Downloading All Music Should Be Made Legal
In 1999, an 18-year-old college dropout named Shawn Fanning revolutionized the music industry with the program he invented called Napster. Napster was an internet program that made it possible for users to share music files for free. His product gained instant interest across America which brought an opposite response from the Music industry. In 2001, as expected, Napster was sued for copyright infringement by the Recording Industry Association of America (RIAA) and shut down at the peak of its success. The media industry wanted the technology halted because it was terrified of how it would affect the economy. Nonetheless, new programs are rising to take Napster's place and history is repeating itself as the music industry is killing its chances for a potential profit.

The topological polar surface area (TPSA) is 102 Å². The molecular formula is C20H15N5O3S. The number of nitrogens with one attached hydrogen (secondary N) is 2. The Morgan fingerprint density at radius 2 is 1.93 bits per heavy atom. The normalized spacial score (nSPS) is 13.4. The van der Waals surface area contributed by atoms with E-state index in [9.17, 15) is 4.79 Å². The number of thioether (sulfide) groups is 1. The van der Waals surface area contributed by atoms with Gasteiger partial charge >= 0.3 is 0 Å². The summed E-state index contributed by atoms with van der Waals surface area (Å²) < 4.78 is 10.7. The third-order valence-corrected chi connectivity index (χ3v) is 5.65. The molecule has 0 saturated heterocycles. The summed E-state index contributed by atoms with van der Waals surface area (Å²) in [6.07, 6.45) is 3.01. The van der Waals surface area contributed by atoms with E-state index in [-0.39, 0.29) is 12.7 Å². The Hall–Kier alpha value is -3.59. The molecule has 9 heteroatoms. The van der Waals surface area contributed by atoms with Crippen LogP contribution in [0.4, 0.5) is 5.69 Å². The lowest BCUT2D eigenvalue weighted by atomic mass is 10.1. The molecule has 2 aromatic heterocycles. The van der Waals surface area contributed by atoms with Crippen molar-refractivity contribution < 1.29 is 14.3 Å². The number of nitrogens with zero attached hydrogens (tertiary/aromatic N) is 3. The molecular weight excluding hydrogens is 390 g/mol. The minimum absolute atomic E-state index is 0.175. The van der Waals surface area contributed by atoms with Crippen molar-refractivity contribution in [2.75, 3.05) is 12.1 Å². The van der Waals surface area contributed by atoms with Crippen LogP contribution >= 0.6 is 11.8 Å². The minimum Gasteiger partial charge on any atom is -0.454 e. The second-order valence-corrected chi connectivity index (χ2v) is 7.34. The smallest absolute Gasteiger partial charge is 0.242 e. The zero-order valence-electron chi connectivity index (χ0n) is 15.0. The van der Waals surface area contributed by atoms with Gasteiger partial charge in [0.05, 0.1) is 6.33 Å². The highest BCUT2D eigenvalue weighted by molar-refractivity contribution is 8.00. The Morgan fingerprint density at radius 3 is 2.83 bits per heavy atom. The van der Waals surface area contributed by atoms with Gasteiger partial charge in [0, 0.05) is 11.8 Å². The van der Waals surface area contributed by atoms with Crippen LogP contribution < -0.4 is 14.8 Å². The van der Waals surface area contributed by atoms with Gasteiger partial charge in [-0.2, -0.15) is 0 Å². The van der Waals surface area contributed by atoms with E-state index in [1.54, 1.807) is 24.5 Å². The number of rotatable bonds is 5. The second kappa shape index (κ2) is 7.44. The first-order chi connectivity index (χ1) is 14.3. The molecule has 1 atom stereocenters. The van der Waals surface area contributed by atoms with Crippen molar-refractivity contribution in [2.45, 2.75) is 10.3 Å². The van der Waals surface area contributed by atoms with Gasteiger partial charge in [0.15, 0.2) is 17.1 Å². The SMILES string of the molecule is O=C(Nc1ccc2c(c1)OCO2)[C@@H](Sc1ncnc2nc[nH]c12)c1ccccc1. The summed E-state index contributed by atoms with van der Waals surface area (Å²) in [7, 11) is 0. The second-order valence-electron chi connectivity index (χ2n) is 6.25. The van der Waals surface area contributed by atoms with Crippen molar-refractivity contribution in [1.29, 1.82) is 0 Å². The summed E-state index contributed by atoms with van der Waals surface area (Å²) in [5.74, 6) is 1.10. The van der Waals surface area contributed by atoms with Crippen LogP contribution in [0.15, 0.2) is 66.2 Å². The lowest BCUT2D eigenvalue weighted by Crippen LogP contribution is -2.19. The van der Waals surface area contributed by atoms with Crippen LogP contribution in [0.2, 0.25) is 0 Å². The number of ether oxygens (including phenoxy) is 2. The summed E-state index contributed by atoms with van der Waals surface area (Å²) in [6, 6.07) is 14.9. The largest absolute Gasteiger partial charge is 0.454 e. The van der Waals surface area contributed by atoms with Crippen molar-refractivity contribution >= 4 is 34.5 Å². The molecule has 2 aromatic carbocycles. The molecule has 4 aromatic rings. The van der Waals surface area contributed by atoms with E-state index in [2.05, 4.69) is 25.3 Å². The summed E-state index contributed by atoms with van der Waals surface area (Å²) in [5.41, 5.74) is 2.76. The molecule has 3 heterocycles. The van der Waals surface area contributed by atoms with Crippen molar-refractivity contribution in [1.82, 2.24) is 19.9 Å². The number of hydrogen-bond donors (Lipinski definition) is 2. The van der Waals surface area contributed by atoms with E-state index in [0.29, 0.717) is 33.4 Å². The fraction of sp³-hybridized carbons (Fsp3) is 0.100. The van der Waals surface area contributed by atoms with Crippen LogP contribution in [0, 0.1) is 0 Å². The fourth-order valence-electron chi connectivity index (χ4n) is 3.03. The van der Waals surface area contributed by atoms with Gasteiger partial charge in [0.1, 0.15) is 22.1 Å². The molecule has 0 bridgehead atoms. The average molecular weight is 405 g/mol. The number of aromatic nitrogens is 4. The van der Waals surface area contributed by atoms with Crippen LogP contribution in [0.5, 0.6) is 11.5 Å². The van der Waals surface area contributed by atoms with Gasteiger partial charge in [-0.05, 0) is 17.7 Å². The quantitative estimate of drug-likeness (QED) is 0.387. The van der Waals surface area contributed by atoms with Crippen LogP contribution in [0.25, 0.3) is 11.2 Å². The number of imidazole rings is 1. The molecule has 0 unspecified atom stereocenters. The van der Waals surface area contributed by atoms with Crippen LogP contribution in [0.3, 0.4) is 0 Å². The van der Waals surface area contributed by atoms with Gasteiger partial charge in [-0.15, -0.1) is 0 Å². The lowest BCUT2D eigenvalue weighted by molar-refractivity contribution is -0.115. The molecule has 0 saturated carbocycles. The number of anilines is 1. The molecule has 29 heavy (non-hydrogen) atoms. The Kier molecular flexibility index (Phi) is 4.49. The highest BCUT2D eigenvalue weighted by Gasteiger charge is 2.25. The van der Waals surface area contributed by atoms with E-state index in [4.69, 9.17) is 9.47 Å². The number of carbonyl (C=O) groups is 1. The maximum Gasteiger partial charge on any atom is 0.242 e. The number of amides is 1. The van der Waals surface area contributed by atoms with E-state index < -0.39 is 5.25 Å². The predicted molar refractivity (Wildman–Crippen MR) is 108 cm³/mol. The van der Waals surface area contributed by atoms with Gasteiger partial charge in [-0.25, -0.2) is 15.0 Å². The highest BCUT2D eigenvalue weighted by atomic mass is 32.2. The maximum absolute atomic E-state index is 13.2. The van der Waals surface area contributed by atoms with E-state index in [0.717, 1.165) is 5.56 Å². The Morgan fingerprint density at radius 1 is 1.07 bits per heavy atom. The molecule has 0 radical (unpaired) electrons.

With so many active participants downloading music, there is always going to be another site to find free music, so attempting to rid the internet of all downloading is nothing more than a hopeless situation. No matter how many download programs have lawsuits filed against them and are forced to shut down; another site will take its place. “This is the age of technology”, the RIAA stated, “It's not realistic to wipe it out entirely but instead to bring it to a level of manageable control so a legitimate marketplace can really flourish.” There will always be a way to get around barriers that may get in the way and therefore the war against piracy will never be over unless a common ground is established. So instead of trying to rid the idea of downloading music all together, more emphasis should be put on the regulation of sharing of files or at least the supervision of the files. This movement to progressive downloading is being made, as the RIAA is seeking to create “legal” alternatives for access licensed music files. Looking at the main headlines for downloading that originate from the RIAA, it can be noticed that the word “illegal” is replaced by...
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